“A gentleman, a hunter, a deep-sea fisherman, a lover of food and fine wine, a man of precise words and my grandfather,” writes Mariel Hemingway in her foreword to Hemingway, a life in pictures (Firefly Books). The 350 photographs in this homage to the American writer were selected by Mariel Hemingway and Boris Vejdovsky, an associate professor at the University of Lausanne. Fans of Ernest Hemingway and of modernism will enjoy looking at the striking and often personal photos.




In truth, very few books age well. Books are most often, whether intended or not, a snapshot of a time and a place; of a mind set and a dominant style that comes and goes, like that year's winter flu. Initially, they are powerful and overwhelming. Then, we become resistant to their tropes and they fade away until the next pandemic of ideas arises. What is most dangerous and exciting in both the realm of virology and literature is when a combative strain re-emerges. Daniel Jones' slim book of discordant verse — The Brave Never Write Poetry (Coach House Books) — is one such example of ideas that are both repellent of the ravaging of time and defiantly a snapshot of a particular moment. That moment was the mid 1980s, and the down-and-out primetime Gen X angst that today feels both gloriously naive and dismally prescient. This book is spare enough to fit in even the most overwhelmed book-lover's stocking and grand enough to be that unexpected favourite gift that keeps on giving. 



The latest book in University of Toronto Press’s fabulous Canadian Cinema series is an analysis of Bruce McDonald’s Hard Core Logo by Paul McEwan, the Director of Film Studies at Muhlenberg College. The book looks at the film as an adaptation of Michael Turner’s novel and in relation to other films by McDonald. A great book for cinephiles and those interested in popular Canadian culture.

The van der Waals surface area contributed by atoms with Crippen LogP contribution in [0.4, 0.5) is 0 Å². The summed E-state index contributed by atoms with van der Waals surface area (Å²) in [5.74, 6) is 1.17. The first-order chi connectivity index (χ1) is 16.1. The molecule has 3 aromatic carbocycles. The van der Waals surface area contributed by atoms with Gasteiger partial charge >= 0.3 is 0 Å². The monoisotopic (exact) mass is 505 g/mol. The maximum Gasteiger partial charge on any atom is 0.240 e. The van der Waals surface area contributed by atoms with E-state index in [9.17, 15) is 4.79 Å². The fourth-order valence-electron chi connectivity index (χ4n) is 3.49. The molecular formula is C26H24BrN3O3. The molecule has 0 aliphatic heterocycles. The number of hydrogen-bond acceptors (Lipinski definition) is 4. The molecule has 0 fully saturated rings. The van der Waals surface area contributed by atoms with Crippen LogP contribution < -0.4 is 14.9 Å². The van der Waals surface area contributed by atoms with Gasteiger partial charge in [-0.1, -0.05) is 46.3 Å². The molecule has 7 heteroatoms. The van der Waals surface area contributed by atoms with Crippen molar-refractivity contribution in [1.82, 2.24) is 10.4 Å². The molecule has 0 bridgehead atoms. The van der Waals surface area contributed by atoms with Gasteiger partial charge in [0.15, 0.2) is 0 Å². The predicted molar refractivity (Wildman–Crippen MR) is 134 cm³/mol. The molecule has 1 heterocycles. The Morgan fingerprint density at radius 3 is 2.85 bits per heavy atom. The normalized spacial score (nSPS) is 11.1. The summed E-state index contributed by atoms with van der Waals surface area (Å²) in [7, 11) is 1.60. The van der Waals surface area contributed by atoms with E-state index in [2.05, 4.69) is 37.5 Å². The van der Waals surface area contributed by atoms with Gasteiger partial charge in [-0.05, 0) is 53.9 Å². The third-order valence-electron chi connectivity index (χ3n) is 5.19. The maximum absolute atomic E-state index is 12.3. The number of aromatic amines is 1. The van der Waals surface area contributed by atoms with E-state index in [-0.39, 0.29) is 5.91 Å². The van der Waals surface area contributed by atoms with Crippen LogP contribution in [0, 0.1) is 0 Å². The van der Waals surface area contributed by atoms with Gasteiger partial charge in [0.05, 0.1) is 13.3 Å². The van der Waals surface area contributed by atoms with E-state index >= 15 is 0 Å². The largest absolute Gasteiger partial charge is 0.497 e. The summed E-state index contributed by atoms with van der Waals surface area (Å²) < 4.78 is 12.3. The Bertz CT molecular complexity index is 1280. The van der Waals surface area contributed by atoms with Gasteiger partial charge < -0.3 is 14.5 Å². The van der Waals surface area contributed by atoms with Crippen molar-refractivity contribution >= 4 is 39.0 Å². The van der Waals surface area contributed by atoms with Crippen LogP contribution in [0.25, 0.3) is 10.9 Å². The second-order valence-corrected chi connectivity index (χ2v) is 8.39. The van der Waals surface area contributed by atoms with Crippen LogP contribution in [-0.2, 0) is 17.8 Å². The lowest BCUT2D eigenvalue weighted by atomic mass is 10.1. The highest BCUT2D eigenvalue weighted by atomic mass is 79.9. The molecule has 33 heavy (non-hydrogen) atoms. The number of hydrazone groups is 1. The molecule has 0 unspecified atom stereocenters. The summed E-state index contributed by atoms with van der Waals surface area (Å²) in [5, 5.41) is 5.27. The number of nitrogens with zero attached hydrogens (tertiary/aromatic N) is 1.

Hooked on Francis Ford Coppola’s Godfather series? Love Luchino Visconti’s film adaptation of di Lampedusa’s The Leopard? Mafia Movies: A Reader (University of Toronto Press) is an excellent
guide to American- and Italian-made mafia movies. Edited by Dana Renga, a professor of Italian and French studies at Ohio State University, the reader features essays on over 40 films and television series.







Prizing Literature: A Celebration and Circulation of National Culture (University of Toronto Press) by Gillian Roberts offers an insightful analysis of Canada’s literary awards, “Canadian-ness” and the way in which the prize-winning authors’ identities and citizenships are understood and presented by the media. An engrossing read for readers of CanLit and followers of literary awards.








Depending on your palate, The Opera of Bartolomeo Scappi (1750): The Art and Craft of a Master Cook (University of Toronto Press) will either curb your appetite or whet it. But regardless of whether a description of the preparation of a goat kid’s tripe and lung makes you hungry, this is a fascinating collection of over 1000 recipes along with menus compiled by the 16th-century Italian master cook. Scappi’s cookbook is translated by Terence Scully, and it includes reproductions of the engravings from the original book.






Learn to Speak Dance: A Guide to Creating, Performing and Promoting Your Moves by Ann-Marie Williams is a great gift for a budding dancer. Williams knows her stuff; she’s the director of the Movement Lab, a Toronto dance school for kids, and a ballet teacher at the Royal Academy of Dance. The book covers a broad range of subjects, such as why we dance, muscle memory, collaboration in dance, setting up dance space, calming pre-performance stomach butterflies and more. Colourful and stylish illustrations by Jeff Kulak compliment the text.




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Buy these books at your local independent bookstore or online at Chapters/Indigo or Amazon.

The Holiday Book Guide is written by Kate Burgess, Michael Doyle and Clelia Scala